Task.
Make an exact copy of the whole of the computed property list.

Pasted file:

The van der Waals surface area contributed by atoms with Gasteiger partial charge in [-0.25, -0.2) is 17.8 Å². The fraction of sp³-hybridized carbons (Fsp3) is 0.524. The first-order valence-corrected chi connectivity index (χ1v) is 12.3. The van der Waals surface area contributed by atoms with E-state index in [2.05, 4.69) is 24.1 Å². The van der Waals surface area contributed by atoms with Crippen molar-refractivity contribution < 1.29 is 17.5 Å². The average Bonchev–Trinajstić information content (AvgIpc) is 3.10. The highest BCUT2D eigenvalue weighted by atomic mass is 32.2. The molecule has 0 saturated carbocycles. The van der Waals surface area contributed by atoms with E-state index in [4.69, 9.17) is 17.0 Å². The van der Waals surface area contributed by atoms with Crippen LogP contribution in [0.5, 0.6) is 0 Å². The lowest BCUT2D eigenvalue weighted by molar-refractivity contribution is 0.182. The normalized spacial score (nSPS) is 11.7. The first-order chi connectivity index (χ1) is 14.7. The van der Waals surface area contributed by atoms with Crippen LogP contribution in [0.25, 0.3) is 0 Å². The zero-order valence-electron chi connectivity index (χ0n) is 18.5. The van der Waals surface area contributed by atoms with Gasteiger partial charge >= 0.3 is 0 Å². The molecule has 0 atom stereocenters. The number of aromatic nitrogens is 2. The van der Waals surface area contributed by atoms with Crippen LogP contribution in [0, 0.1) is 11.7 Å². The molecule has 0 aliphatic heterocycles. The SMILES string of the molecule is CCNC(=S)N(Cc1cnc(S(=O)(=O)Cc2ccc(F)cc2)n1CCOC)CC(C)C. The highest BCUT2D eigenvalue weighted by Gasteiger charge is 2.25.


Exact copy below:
The van der Waals surface area contributed by atoms with Gasteiger partial charge in [-0.25, -0.2) is 17.8 Å². The fraction of sp³-hybridized carbons (Fsp3) is 0.524. The first-order valence-corrected chi connectivity index (χ1v) is 12.3. The van der Waals surface area contributed by atoms with E-state index in [2.05, 4.69) is 24.1 Å². The van der Waals surface area contributed by atoms with Crippen molar-refractivity contribution < 1.29 is 17.5 Å². The average Bonchev–Trinajstić information content (AvgIpc) is 3.10. The highest BCUT2D eigenvalue weighted by atomic mass is 32.2. The molecule has 0 saturated carbocycles. The van der Waals surface area contributed by atoms with E-state index in [4.69, 9.17) is 17.0 Å². The van der Waals surface area contributed by atoms with Crippen LogP contribution in [0.5, 0.6) is 0 Å². The lowest BCUT2D eigenvalue weighted by molar-refractivity contribution is 0.182. The normalized spacial score (nSPS) is 11.7. The first-order chi connectivity index (χ1) is 14.7. The van der Waals surface area contributed by atoms with Crippen LogP contribution in [0.25, 0.3) is 0 Å². The zero-order valence-electron chi connectivity index (χ0n) is 18.5. The van der Waals surface area contributed by atoms with Gasteiger partial charge >= 0.3 is 0 Å². The molecule has 0 atom stereocenters. The number of aromatic nitrogens is 2. The van der Waals surface area contributed by atoms with Crippen LogP contribution in [0, 0.1) is 11.7 Å². The molecule has 0 aliphatic heterocycles. The SMILES string of the molecule is CCNC(=S)N(Cc1cnc(S(=O)(=O)Cc2ccc(F)cc2)n1CCOC)CC(C)C. The highest BCUT2D eigenvalue weighted by Gasteiger charge is 2.25.